Governor: Release CBD products

ON DISPLAY: Among the CBD products that can be found on Guam are "Premium CBD lollipops" that were previously on display at Port of Mocha coffee shops. The governor Friday told the Guam Customs and Quarantine Agency to release seized CBD products. Post file photo

Attorney General Leevin Camacho has issued a statement in support of the crackdown on products that contain cannabidiol derived from the hemp plant.

Cannabidiol, or CBD, products have been widely available in island stores in recent months following passage of the 2018 Farm Bill, which legalized hemp.

The legalization of hemp has "given some the impression that CBD has been completely decriminalized and that CBD sales are now legal everywhere and by everyone," the attorney general said in a statement issued Tuesday afternoon.

However, "decriminalization does not mean no regulation," he said.

The attorney general's statement was issued in response to a letter sent to him on Monday by acting Gov. Josh Tenorio and Speaker Tina Muña Barnes, who asked for a "written determination" of the AG's "position on the ability of local businesses and individuals to import CBD products to Guam."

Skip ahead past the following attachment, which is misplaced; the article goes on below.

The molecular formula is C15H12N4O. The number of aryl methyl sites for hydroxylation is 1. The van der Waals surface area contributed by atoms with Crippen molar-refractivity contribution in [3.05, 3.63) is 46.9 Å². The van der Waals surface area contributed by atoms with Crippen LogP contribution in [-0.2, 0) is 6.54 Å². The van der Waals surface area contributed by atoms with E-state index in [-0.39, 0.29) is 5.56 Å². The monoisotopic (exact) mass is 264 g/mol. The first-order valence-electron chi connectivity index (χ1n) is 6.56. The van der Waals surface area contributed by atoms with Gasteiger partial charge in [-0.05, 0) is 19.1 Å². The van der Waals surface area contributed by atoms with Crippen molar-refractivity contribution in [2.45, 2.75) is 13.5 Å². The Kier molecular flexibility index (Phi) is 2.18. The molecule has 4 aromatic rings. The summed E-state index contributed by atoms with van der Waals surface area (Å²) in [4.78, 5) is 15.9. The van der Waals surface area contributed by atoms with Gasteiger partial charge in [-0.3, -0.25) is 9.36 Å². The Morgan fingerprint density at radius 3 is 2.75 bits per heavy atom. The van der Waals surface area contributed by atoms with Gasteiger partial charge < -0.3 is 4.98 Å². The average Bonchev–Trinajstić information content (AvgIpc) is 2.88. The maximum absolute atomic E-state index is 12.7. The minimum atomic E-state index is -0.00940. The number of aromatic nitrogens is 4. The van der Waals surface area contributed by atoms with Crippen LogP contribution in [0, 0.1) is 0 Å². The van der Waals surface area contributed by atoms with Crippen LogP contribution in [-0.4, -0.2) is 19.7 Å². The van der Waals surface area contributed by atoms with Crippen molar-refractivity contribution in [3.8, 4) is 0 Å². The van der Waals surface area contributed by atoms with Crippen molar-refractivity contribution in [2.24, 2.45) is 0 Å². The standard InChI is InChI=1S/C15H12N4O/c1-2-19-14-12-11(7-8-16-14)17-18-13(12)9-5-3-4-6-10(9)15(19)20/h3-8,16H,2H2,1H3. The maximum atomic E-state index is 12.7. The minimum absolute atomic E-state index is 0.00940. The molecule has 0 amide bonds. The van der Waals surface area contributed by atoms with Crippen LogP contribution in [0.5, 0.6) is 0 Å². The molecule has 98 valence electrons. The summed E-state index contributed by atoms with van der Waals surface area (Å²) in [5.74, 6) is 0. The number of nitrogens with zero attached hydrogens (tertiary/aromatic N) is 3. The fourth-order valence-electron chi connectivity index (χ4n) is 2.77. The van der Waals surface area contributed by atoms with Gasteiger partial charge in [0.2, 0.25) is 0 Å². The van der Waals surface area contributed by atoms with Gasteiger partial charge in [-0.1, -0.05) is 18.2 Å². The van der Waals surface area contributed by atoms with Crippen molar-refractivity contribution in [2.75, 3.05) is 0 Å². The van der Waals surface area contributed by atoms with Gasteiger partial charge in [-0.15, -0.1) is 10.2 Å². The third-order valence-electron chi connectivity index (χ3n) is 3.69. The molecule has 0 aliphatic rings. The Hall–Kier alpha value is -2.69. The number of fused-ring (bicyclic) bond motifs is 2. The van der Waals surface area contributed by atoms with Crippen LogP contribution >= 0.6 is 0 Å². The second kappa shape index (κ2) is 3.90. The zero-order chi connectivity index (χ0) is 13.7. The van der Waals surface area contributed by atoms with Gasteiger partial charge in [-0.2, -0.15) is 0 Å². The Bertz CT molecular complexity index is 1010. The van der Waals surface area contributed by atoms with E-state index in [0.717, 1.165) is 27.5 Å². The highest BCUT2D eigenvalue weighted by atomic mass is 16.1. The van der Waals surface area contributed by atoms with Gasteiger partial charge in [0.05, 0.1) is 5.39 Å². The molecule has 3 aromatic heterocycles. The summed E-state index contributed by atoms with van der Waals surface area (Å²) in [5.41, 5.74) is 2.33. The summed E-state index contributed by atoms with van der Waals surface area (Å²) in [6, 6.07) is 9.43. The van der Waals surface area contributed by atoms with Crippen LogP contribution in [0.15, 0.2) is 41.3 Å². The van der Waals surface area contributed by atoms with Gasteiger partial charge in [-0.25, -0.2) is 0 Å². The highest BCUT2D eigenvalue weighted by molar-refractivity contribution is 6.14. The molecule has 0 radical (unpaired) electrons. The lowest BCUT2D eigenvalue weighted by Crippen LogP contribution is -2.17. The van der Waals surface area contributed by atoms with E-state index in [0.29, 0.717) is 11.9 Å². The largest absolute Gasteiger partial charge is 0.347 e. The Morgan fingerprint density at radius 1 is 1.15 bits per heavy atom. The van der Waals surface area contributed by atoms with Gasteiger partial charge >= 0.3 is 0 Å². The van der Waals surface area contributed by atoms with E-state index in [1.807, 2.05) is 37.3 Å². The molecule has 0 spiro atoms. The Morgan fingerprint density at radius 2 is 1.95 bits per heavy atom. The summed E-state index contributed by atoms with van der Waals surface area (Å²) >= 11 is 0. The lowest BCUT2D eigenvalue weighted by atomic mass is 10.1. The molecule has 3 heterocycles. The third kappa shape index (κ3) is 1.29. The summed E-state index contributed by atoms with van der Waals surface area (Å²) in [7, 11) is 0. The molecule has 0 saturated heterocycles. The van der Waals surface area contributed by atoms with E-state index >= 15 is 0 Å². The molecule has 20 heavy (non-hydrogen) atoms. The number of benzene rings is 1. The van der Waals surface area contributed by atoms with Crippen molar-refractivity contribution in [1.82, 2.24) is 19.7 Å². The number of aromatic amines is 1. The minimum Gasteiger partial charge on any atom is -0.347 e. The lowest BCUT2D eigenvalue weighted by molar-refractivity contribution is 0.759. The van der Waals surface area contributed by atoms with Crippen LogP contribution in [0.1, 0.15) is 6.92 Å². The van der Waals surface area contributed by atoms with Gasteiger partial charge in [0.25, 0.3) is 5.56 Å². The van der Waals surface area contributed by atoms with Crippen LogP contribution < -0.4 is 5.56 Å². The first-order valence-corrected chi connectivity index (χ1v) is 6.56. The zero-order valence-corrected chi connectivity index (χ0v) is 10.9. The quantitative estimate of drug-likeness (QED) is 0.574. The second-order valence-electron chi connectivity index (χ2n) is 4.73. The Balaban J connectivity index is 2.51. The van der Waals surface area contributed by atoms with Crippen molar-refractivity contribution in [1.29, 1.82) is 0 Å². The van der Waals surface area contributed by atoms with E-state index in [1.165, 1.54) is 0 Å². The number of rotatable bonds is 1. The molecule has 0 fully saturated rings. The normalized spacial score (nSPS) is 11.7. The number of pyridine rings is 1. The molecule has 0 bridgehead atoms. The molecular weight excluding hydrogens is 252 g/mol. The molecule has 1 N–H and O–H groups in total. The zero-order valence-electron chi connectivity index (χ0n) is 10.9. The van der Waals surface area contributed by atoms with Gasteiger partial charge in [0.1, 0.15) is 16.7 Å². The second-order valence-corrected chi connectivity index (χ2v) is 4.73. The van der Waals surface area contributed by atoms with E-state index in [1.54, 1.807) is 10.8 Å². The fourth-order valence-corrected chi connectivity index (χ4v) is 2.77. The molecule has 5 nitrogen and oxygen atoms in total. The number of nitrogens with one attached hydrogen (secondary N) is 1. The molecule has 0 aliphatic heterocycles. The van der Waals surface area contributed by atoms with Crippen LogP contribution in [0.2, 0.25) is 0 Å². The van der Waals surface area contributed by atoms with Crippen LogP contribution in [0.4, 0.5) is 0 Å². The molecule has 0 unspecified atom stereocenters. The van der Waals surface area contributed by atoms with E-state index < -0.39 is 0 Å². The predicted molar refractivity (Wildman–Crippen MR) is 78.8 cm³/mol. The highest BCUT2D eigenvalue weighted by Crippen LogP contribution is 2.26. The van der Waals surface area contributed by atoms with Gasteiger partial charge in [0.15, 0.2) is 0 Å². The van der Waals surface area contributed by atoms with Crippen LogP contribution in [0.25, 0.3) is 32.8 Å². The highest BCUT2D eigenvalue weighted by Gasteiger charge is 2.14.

Tenorio and Barnes were reacting to complaints from island businesses whose CBD products had been seized by officers with the Guam Customs and Quarantine Agency.

CQA Director Ike Peredo told The Guam Daily Post on Tuesday that he instructed his officers to begin testing air cargo shipments of CBD products in February. They found traces of THC, a derivative of hemp's better-known cousin, marijuana, which remains illegal under federal law.

Consumer safety concerns

CBD is still considered a drug, Camacho said, and the Food and Drug Administration has authority to regulate the products that contain it, many of which "are still not approved for interstate commerce."

The attorney general cited a study from the Journal of the American Medical Association, which found that almost 70% of CBD products purchased online as part of the study were not accurately labeled.

"Our office is concerned about consumer safety," said Camacho. "This means making sure that products inform consumers about what they contain, and what those products do."

Regulation of CBD, he said, will "keep the products safe, and prevent people from making false claims" about what those products can do.

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